Four years later; Remembering Pope John Paul II

Here is my Friday column. Today marks the fourth anniversary of Pope John Paul II's passing, and I thought it merited a column.

Four years ago, many Catholics felt their hearts break.
On April 2, 2005, Pope John Paul II (born Karol Józef Wojtyła), who had been the Vicar of Christ since October 16, 1978, died of heart failure after developing septic shock at the age of 84.
He fell into a coma that day, four hours after speaking his final words: "pozwólcie mi odejść do domu Ojca,” (which translates "Let me go to the house of the Father.")
I was not Catholic at the time of John Paul II's death, so at the time, it did not resonate with me. Sure it was sad that someone lost a family member, but to me, he was just some guy in Rome, the leader of a bunch of crazy Christians.
But four years later, as I get ready for my first communion, I look at his death differently. Especially after hearing other people at St. Joseph talking about staying glued to their TV's during the Pope's final days. It made me realize that Pope John Paul II wasn't just a leader, as I had thought.
He was a family member. A trusted friend that meant so much to many people around the world.
A trip to newseum.org testifies to the magnitude of his death that I was apparently not paying attention to. Newseum keeps international archives of front pages from memorable events around the world (including shocking events like the Virginia Tech massacre, and fun ones like the Boston Red Sox winning the World Series in 2004).
Among those archives are newspapers published the day after John Paul II's death, with nearly every paper in this country going the extra mile when it came to making their front page stand out with reverance and respect to the Pope.
For instance, the Albuquerque Journal in New Mexico had a photo of John Paul II covering the entire front page, with the headline "Mourning a Modern Apostle." The Rochester Democrat and Chronicle in New York had a beautiful photo of a dove being released over John Paul II, with a quote from his writings.
There are so many more that are worth a visit to the Web site, but those are the two that really stuck out.
What sticks out even more than these beautiful newspaper pages is his influence. Time magazine included John Paul II on its list of the top 100 most influential people of the 20th century, citing his fight against communism (in 2004, he was nominated for a Nobel Peace Prize due to his work) and charisma.
"One sees the most radiant face on the public scene," the article states, "a presence so commanding as to have arrested a generation of humankind, who wonder gratefully whether the Lord Himself had a hand in shaping the special charisma of this servant of the servants of God."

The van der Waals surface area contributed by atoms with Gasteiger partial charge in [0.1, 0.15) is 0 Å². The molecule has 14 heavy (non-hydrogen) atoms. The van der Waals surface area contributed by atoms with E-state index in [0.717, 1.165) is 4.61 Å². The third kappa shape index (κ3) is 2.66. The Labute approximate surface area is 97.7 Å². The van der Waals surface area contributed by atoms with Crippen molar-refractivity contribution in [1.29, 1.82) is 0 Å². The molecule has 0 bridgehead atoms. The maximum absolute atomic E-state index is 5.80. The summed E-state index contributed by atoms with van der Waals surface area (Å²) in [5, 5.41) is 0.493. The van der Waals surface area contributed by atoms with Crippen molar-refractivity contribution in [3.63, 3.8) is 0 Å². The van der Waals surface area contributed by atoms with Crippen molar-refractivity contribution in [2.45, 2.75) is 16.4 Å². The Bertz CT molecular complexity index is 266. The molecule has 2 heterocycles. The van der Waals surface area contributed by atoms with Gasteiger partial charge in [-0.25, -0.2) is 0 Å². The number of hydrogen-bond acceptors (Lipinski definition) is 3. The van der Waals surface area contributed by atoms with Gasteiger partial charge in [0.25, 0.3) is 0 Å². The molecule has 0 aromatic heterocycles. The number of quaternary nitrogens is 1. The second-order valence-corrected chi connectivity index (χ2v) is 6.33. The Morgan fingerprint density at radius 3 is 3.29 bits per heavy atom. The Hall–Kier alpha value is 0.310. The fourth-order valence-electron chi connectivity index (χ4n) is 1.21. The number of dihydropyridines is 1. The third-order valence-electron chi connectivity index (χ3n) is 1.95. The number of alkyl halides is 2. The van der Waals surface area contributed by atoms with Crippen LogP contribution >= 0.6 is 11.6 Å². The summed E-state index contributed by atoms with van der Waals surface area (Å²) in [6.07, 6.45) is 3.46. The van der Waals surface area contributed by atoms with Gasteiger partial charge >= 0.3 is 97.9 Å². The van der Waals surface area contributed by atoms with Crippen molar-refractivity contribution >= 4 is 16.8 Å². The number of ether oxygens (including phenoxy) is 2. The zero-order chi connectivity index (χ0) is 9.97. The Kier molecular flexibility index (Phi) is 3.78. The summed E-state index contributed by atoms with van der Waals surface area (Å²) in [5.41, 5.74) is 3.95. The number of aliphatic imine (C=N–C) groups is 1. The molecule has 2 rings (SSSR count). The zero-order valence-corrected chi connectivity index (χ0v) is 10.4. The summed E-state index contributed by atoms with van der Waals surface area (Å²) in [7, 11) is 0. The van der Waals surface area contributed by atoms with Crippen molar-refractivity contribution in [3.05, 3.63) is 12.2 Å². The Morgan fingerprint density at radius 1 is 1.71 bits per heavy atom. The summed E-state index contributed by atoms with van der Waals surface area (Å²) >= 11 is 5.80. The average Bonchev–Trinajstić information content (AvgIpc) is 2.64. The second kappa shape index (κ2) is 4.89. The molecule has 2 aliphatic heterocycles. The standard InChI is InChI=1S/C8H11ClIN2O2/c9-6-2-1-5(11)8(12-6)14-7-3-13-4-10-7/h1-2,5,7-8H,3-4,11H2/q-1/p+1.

In 1979, shortly after he became Pope he visited the Auschwitz concentration camp in Poland (the Anti-Defemation League said after his death, "more change for the better took place in his 27 year Papacy than in the nearly 2,000 years before.”
What really resonates with me, as I look back and study his life is determination and unwillingness to back down. Instead of bowing to the pressure that wrongheaded people placed on the church to change its views on abortion, he steadfastly held to the truth, condemning this act of murder as "an unspeakable crime."
So many times, we as Christians are pressured to be "tolerant" (accepting) of other viewpoints (G.K. Chesteron said, "Tolerance is the virtue of the man without convictions). We can think abortion is evil, but we should support other people's decision to choose for themselves. After all, isn't that the loving thing to do?
There have been moments in my life where I was tempted to believe that lie, thinking it would make my life easier. A life without dealing with that confrontation would be great.
But it's people like John Paul II who remind me that speaking the truth isn't an easy cross to carry, but that it is worth a lifetime of hassle to do right in God's eyes.
I wish I had realized what a great man John Paul II was before he died. But the fact that I'm finding this out four years later testifies to just how influential he was.
God bless you Father.


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    About This Blog

    A blog for the masses, if by masses you mean myself and family members who probably read this out of pity.

    I'm dustin Faber, the 16-bit Catholic. This blog is an amusing, sometimes thought-provoking look at my life and the world around me. Poetry, cooking recipes, gaming, faith, things that make me go awww, things that make me go grrr, and my obsession with a good glass of root beer can be found here.

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